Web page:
This experience lifted my spirits and I started writing again. Why? Because as I spoke with Terry Brooks I had the opposite experience of hanging out with John Tait. I knew I wasn’t anywhere near the skill level of a writer like Terry Brooks, but I also realized that I could be. I could hang out with successful authors and feel comfortable, capable of adding value, of contributing at a similar level. All I had to do was keep writing, keep learning, and I would make it someday.
I call this approach to figuring out if you might be able to make it in a particular profession the Tait Test, in honor of the influence knowing John had on me. It’s not enough to simply hang out with successful people in your prospective occupation – just because you like cheerleaders, for instance, doesn’t mean you could be one. You should also ask yourself questions that help reveal how well you might perform in these occupations, such as:

– Am I naturally interested in the topics that interest them?
– Do they find my perspective enlightening, or do I only add content that is already known?
– Could I spend the next five years focused on the topics that interest them?
– Could I contribute NEW meaning to the field being considered? In other words, could I contribute valuable new content by being innovative?
– Can I learn to do the things they do as well as, or better than, them?
– Would I enjoy doing the things they do over and over again?
– Would doing their jobs well make you feel fulfilled?
The Tait Test is a valuable metric for evaluating whether you might be successful in a particular occupation. Granted, it is more of a gut feel test than say, a formal aptitude test, but it can give you valuable insight into areas you might be good at and help you avoid occupations where you might not be successful or find fulfillment. So, if you think you want to write video games for a living, find some guys who do and hang out with them for a while. Apply the Tait Test – maybe you would like it, maybe you wouldn’t.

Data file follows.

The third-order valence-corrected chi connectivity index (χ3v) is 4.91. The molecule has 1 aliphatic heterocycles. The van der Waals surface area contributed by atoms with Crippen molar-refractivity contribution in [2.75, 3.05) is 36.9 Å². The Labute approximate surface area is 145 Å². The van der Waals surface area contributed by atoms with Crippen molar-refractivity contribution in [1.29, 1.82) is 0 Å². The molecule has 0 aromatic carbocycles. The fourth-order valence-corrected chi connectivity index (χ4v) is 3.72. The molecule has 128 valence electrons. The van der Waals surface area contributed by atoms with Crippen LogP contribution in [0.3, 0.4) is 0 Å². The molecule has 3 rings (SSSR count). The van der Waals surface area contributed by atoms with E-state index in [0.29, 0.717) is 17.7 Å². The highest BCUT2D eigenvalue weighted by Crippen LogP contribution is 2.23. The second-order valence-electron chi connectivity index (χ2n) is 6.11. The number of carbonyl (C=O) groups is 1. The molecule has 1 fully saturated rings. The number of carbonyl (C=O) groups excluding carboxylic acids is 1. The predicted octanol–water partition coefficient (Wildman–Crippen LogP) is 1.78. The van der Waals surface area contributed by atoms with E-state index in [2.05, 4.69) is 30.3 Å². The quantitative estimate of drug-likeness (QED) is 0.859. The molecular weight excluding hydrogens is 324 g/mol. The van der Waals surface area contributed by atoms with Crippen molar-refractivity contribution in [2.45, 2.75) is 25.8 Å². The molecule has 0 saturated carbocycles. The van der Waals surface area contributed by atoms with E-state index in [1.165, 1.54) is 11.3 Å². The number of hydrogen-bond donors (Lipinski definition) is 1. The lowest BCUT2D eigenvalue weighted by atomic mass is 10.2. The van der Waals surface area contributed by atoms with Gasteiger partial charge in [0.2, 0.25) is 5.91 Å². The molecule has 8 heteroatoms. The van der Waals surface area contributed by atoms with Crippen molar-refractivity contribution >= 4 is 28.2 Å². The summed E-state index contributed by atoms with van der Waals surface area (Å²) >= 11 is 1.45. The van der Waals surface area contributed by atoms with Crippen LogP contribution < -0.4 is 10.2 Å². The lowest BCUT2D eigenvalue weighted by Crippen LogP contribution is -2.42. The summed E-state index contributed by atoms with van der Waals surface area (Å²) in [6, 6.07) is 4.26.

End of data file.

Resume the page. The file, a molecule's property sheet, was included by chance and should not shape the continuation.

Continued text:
Time will tell whether or not I can ever be as successful as Terry Brooks. I’m certainly not so far, but I’m progressing and feeling better about my writing every day. Maybe I’ll never make it at all, but that’s another thing I’ve come to grips with. I’d rather be a writer that’s not famous than not write at all.

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Tags: Job Advice

3 responses so far ↓

  • 1 Phil Kirkham // Oct 2, 2007 at 11:39 am

    Nice article, glad you did decide to carry on writing

    Not long after I started my move into testing I went to a conference and ended up in the pub with some of the people there and found I could follow what they were saying and enjoyed their company and this gave me the push to carry on

    Now that I’ve moved jobs and am in a test consultancy surrounded by testers I’m really enjoying it and can answer yes to all the questions – a pass for the Tait Test

  • 2 David Christiansen // Oct 15, 2007 at 8:38 pm

    It’s always good to find a place where you feel you fit in and can contribute in meaningful ways. I prefer that to the two other possible outcomes of the Tait test – the first is feeling like you can’t contribute, the second is feeling you can crush everyone around you. Neither one is good for the soul, if you ask me.

  • 3 Allen // Oct 25, 2007 at 1:54 am

    Great test!

    I especially think that last one is telling.